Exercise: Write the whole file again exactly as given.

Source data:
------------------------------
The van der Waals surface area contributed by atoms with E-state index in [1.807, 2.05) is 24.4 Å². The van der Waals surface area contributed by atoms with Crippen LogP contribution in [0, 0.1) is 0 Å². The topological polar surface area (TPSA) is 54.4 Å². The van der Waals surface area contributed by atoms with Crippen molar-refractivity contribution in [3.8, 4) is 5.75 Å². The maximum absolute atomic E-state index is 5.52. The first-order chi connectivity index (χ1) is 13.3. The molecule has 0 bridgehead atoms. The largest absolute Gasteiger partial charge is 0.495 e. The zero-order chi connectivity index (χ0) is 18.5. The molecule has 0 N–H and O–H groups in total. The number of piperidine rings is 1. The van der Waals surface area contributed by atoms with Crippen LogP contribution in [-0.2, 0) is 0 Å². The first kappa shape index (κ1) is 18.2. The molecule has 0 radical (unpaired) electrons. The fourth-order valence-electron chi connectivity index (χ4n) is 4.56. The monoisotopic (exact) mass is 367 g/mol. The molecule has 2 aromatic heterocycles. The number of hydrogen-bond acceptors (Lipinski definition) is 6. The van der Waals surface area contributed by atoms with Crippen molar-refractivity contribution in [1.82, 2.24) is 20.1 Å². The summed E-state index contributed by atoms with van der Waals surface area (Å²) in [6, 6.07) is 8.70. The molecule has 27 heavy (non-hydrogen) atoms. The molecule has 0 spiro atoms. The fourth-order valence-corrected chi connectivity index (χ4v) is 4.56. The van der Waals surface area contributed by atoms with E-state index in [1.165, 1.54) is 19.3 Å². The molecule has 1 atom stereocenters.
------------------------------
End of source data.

The van der Waals surface area contributed by atoms with E-state index in [1.807, 2.05) is 24.4 Å². The van der Waals surface area contributed by atoms with Crippen LogP contribution in [0, 0.1) is 0 Å². The topological polar surface area (TPSA) is 54.4 Å². The van der Waals surface area contributed by atoms with Crippen molar-refractivity contribution in [3.8, 4) is 5.75 Å². The maximum absolute atomic E-state index is 5.52. The first-order chi connectivity index (χ1) is 13.3. The molecule has 0 bridgehead atoms. The largest absolute Gasteiger partial charge is 0.495 e. The zero-order chi connectivity index (χ0) is 18.5. The molecule has 0 N–H and O–H groups in total. The number of piperidine rings is 1. The van der Waals surface area contributed by atoms with Crippen LogP contribution in [-0.2, 0) is 0 Å². The first kappa shape index (κ1) is 18.2. The molecule has 0 radical (unpaired) electrons. The fourth-order valence-electron chi connectivity index (χ4n) is 4.56. The monoisotopic (exact) mass is 367 g/mol. The molecule has 2 aromatic heterocycles. The number of hydrogen-bond acceptors (Lipinski definition) is 6. The van der Waals surface area contributed by atoms with Crippen molar-refractivity contribution in [1.82, 2.24) is 20.1 Å². The summed E-state index contributed by atoms with van der Waals surface area (Å²) in [6, 6.07) is 8.70. The molecule has 27 heavy (non-hydrogen) atoms. The molecule has 0 spiro atoms. The fourth-order valence-corrected chi connectivity index (χ4v) is 4.56. The van der Waals surface area contributed by atoms with E-state index in [1.165, 1.54) is 19.3 Å². The molecule has 1 atom stereocenters.